Huge thanks to Sarah Horwood, Online Manager, COPMI for sharing her insights with our blog readers.


The Children of Parents with a Mental Illness (COPMI) national initiative promotes better outcomes for children who have a parent with a mental illness. We produce information for parents with mental illness, young people, their family and friends that complements interactive online training courses and resources for allied health professionals who work with them.

The COPMI national initiative has a presence on Facebook, Twitter, YouTube, and more recently on LinkedIn. Whilst there are pros and cons to the use of each platform, Facebook is the most effective driver of results, and therefore where the majority of our efforts lie. Social media is just one part of an overarching online plan for COPMI, for which there are no promotional funds. We have one person who looks at social media for a maximum of 1-2 hours a day, so ours is a strategy of optimisation, aiming for the best results from minimal effort.

What are the key objectives of your social media presence?

Primary objectives are to:

  • Support key messages outlined in the COPMI Communications Plan, targeted to varied audiences.
  • Drive targeted traffic back to valuable website content.
  • Increase conversions (e.g. resource downloads and orders, subscription to eNews email).

Secondary objectives include:

  • Brand reinforcement and community awareness and recognition of COPMI.
  • Community goodwill and engagement.


How do you manage social media platforms in two hours a day?

Top recommendations include:

  • Limit your time: Block out an hour a day (for example) and stick to it.
  • Schedule to optimise effort: Make use of Facebook and Twitter scheduling tools to pre-set your messages in advance. (Whilst you can use third party software to do this, search engines like Google prefer to see you do this from within each platform).
  • Re-post valuable messages periodically: Messages are more effective when repeated (test the best frequency for your audience).
  • Test and measure to optimise results: Make use of each platform’s statistics and record key metrics over time to test what works and what doesn’t. Use these learnings to optimise activity at frequent intervals to maximise results.

What have been the most successful posts (or types of posts) so far? What do you think has made them successful?

We find the greatest engagement with posts that are:

  1. Accompanied by large, emotive, relevant images
  2. Memes that are targeted to pertinent themes, issues or audiences
  3. Practical resources and helpful information that is easily downloaded
  4. ‘Timely’ messages (for example, the most recent research, relevant news items etc, and posts aligned with relevant calendar events).
  5. Video, audio content


How do you measure ‘success’? How do you know what’s working well? What are your key metrics?

Social media needs to be viewed not in isolation, but as part of a holistic online strategy. It can be tempting to review social media progress and to be distracted by the myriad of metrics available. However, success really needs to be considered in the context of an organisation’s business goals and return on investment. Google Analytics is the third-party platform that we use to provide consistent data when comparing different platforms that each have unique reporting methodologies. We set up to track online visitors and their conversion to actions on the COPMI website and our eLearning site. We look at the channels we receive traffic from, and how social media fits in to our efforts across other channels and in comparison to them. A focus on ROI allows us to them optimse our efforts.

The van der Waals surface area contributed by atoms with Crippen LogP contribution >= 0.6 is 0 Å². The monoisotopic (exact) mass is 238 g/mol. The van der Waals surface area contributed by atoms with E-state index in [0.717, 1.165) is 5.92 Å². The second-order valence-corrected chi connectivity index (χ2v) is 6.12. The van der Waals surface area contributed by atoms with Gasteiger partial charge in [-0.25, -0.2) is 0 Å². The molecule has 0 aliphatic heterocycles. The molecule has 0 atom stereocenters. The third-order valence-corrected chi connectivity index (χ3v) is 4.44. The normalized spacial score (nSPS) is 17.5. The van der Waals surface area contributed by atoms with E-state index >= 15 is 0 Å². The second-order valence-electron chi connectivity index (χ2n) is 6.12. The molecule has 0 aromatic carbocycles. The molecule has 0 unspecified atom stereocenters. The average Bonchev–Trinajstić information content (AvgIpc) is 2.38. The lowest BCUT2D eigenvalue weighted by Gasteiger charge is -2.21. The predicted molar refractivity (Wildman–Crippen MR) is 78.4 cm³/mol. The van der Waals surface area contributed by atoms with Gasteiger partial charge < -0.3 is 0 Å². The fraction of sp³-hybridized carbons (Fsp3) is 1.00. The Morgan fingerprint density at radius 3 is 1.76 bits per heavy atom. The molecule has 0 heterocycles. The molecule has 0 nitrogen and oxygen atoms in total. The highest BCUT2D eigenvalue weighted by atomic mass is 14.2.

Secondary metrics such as ‘likes’ and ‘shares’ can be helpful in terms of indicating how ‘engaging’ or ‘valuable’ messages appear to be, and help with future optimization of post types and topics.

What have been some of your learnings/challenges around use of social media?

An ongoing challenge for COPMI is the diverse nature of our audiences. The initiative needs to appeal to several audiences at the same time, without distancing others. We attempt to share key messages for each of our audiences weekly, and once a month to repeat specific messages to reinforce and engage a maximum number of individuals.

There has been a significant reduction in reach and engagement on Facebook that numerous organisations have noted over the last 12 months. Some professionals argue that Facebook has changed its algorithms and is now favouring video and audio content. Certainly ‘organic’ reach of messages is down, and many argue they have to buy ads to regain previous reach. The issue is likely a combination of both; changes to Facebook algorithms and massive increases in the amount of posts that are created and shared on a daily basis. Here’s what Facebook has said on the topic:


What are your top pieces of advice that you have for others embarking on a social media project/campaign?

Our top pieces of advice:

  1. Prepare a Social Media Policy that guides business and professional use of social media platforms and clearly sets expectations for your staff on all aspects of its use.
  2. Before starting a campaign, be sure you have established measurable goals that you can review periodically.
  3. The visual is all-important: Use an engaging and visually relevant profile image, connect with images in context with each post.
  4. Customise your page: Make use of the addition of apps to your page (for example to cross-promote your other platforms, website or subscription process) and organise your tabs.
  5. Ensure your page information and descriptions are updated.


Thanks again to Sarah Horwood, Online Manager for her nuggets of wisdom in this social media case study.


Be sure to check out Children of Parents with a Mental Illness national initiative on their social media sites:



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